A made similar observations for the models I tried in the past, such as the log5 formula, logistic regression, and neural nets: they all fit the training data very well, but their predictions are not well calibrated for unobserved data. This is challenging barrier that I need overcome, but I don't see an obvious way forward. But now that I have a good way to evaluate any model on the 2015 season, I can construct and experiment with a lot more models in a lot less time, and so I can find out exactly what does and does not work.

In this blog post, I am going to evaluate my current pick selection strategy by testing it on data from 2015. My data consists of a list of observations, where each observation contains information specific to the situation faced by a particular batter on a particular day, as well as whether that batter got a hit on that day. Using a slightly modified version of the idea outlined in my previous blog post on this topic, I create an initial model from the data in 2014. Then I partition the 2015 by date and iterate through each date in order. For a particular date, I query my model to estimate hit probabilities for every batter on that day, then update the model by adding the data for that day and recomputing the parameters for the statistical model. After iterating though every date, I have estimated hit probabilities for every player on every day. I also have the observed outcome for every player on every day from the historical data. With these two pieces of information, I evaluate the quality of my predictions by comparing the probabilities with the observed events. Note that for the purposes of beat the streak, I am only interested in the most likely players to get a hit on a given day (and their associated likelihoods). However, I want to understand my model at a more general level, so I evaluate my predictions for all batters for all dates (even the ones that aren't likely to get a hit).

I evaluate the prediction quality by building a calibration curve. This is constructed by sorting the predicted probabilities, then chunking up these predictions and the observations into 100 groups each. For every (prediction, observation) group, I compute the mean hit probability in the prediction group as well as the proportion of hits in the observation group, and then plot the points. A good calibration curve is one where the majority of points occur at or near the diagonal. Additionally, the further the points are away from the mean, the better we can consider the model (as long as the points are still along the diagonal, that is).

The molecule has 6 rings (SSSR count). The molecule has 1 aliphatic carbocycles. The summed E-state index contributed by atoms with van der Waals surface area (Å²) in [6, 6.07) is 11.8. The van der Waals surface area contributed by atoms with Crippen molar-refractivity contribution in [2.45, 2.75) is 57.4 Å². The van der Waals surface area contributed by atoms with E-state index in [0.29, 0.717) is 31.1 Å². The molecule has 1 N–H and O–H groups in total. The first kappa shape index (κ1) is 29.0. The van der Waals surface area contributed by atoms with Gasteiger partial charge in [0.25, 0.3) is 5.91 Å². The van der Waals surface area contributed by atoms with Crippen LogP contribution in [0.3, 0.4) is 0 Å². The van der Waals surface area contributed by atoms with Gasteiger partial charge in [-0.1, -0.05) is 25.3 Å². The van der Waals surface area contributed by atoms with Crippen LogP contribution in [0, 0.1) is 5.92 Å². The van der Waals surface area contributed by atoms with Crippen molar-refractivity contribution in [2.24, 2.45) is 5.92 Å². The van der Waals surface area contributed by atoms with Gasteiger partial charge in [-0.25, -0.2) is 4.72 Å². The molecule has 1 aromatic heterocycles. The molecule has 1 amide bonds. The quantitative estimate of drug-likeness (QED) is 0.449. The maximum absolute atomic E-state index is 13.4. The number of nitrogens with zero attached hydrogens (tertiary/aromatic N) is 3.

The first plot is a calibration curve of my model on the 2014 data. The fact that most points are on or near the diagonal indicates that the parameters of my statistical model fit the data really well. Further, by looking at the extreme values, we can see that my model (correctly) predicts some situations to be highly favorable for the batter, with some batters having a 90% chance of getting a hit. However, in the second plot, the model isn't so good. In this case, past observations are used to build the model that is used to predict future events. This strategy simulates how I would use this system in reality, as I am constrained to using historical data only to make my daily picks, and it gives me an idea of how I would have done with this model if I had used it in 2015. As the plot points out, the probabilities aren't very well calibrated for the people who are most likely to get a hit (according to my model that is). The observed probability of a hit caps off at about 73% under my model. This is nowhere near where I need to be to have a shot at winning this thing, for two reasons. First, if the accuracy is too low (say, below 80%), then it's way too hard to amass a 57 game hitting streak. Second, if the probabilities aren't well calibrated, then I can't use my ideas from this blog post to maximize my chances of winning by deciding which days to pick players on and which days to pass on.

A made similar observations for the models I tried in the past, such as the log5 formula, logistic regression, and neural nets: they all fit the training data very well, but their predictions are not well calibrated for unobserved data. This is challenging barrier that I need overcome, but I don't see an obvious way forward. But now that I have a good way to evaluate any model on the 2015 season, I can construct and experiment with a lot more models in a lot less time, and so I can find out exactly what does and does not work.